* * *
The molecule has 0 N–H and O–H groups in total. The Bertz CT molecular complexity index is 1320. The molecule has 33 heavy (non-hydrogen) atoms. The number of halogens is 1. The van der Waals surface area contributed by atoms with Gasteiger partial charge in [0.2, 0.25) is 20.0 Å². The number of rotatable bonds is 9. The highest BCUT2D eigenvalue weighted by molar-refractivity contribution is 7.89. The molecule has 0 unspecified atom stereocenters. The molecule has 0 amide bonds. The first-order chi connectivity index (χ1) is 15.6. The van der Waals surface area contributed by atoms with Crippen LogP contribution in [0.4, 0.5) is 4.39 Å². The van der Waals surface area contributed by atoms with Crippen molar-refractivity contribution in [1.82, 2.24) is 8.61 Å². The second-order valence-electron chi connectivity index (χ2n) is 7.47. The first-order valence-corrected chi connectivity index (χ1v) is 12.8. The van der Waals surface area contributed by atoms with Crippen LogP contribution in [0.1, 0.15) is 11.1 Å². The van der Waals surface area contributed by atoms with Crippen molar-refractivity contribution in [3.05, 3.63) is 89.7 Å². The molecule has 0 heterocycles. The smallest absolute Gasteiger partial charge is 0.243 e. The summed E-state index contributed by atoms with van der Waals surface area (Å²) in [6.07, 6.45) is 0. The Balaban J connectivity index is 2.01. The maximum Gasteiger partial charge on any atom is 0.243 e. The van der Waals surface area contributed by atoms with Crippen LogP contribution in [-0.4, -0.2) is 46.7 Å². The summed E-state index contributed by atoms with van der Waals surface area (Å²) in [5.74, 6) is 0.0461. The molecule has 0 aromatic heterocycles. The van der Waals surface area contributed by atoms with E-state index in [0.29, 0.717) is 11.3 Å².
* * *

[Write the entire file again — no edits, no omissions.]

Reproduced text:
The molecule has 0 N–H and O–H groups in total. The Bertz CT molecular complexity index is 1320. The molecule has 33 heavy (non-hydrogen) atoms. The number of halogens is 1. The van der Waals surface area contributed by atoms with Gasteiger partial charge in [0.2, 0.25) is 20.0 Å². The number of rotatable bonds is 9. The highest BCUT2D eigenvalue weighted by molar-refractivity contribution is 7.89. The molecule has 0 unspecified atom stereocenters. The molecule has 0 amide bonds. The first-order chi connectivity index (χ1) is 15.6. The van der Waals surface area contributed by atoms with Crippen LogP contribution in [0.4, 0.5) is 4.39 Å². The van der Waals surface area contributed by atoms with Crippen molar-refractivity contribution in [1.82, 2.24) is 8.61 Å². The second-order valence-electron chi connectivity index (χ2n) is 7.47. The first-order valence-corrected chi connectivity index (χ1v) is 12.8. The van der Waals surface area contributed by atoms with Crippen LogP contribution in [0.1, 0.15) is 11.1 Å². The van der Waals surface area contributed by atoms with Crippen molar-refractivity contribution in [3.05, 3.63) is 89.7 Å². The molecule has 0 heterocycles. The smallest absolute Gasteiger partial charge is 0.243 e. The summed E-state index contributed by atoms with van der Waals surface area (Å²) in [6.07, 6.45) is 0. The Balaban J connectivity index is 2.01. The maximum Gasteiger partial charge on any atom is 0.243 e. The van der Waals surface area contributed by atoms with Crippen LogP contribution in [-0.4, -0.2) is 46.7 Å². The summed E-state index contributed by atoms with van der Waals surface area (Å²) in [5.74, 6) is 0.0461. The molecule has 0 aromatic heterocycles. The van der Waals surface area contributed by atoms with E-state index in [0.29, 0.717) is 11.3 Å².